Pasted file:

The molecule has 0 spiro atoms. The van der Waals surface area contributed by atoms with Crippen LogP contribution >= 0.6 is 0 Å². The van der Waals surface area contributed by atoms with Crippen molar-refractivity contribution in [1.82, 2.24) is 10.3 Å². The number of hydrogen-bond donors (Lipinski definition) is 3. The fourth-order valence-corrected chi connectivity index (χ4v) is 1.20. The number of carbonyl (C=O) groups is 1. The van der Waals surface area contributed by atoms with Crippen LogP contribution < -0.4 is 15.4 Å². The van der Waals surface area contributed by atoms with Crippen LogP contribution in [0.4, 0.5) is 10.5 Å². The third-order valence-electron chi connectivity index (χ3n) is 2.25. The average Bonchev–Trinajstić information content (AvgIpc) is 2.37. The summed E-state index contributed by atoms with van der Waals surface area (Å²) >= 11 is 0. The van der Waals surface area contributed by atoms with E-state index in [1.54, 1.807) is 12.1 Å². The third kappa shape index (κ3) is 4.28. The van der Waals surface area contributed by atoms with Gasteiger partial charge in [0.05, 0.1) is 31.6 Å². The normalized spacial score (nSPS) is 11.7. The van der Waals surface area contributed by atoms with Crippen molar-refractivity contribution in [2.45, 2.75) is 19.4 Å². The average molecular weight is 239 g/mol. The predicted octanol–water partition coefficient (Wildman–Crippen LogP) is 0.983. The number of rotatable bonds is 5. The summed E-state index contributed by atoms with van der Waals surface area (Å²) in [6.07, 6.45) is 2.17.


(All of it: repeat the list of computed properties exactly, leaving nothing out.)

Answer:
The molecule has 0 spiro atoms. The van der Waals surface area contributed by atoms with Crippen LogP contribution >= 0.6 is 0 Å². The van der Waals surface area contributed by atoms with Crippen molar-refractivity contribution in [1.82, 2.24) is 10.3 Å². The number of hydrogen-bond donors (Lipinski definition) is 3. The fourth-order valence-corrected chi connectivity index (χ4v) is 1.20. The number of carbonyl (C=O) groups is 1. The van der Waals surface area contributed by atoms with Crippen LogP contribution < -0.4 is 15.4 Å². The van der Waals surface area contributed by atoms with Crippen LogP contribution in [0.4, 0.5) is 10.5 Å². The third-order valence-electron chi connectivity index (χ3n) is 2.25. The average Bonchev–Trinajstić information content (AvgIpc) is 2.37. The summed E-state index contributed by atoms with van der Waals surface area (Å²) >= 11 is 0. The van der Waals surface area contributed by atoms with E-state index in [1.54, 1.807) is 12.1 Å². The third kappa shape index (κ3) is 4.28. The van der Waals surface area contributed by atoms with Gasteiger partial charge in [0.05, 0.1) is 31.6 Å². The normalized spacial score (nSPS) is 11.7. The van der Waals surface area contributed by atoms with Crippen molar-refractivity contribution in [2.45, 2.75) is 19.4 Å². The average molecular weight is 239 g/mol. The predicted octanol–water partition coefficient (Wildman–Crippen LogP) is 0.983. The number of rotatable bonds is 5. The summed E-state index contributed by atoms with van der Waals surface area (Å²) in [6.07, 6.45) is 2.17.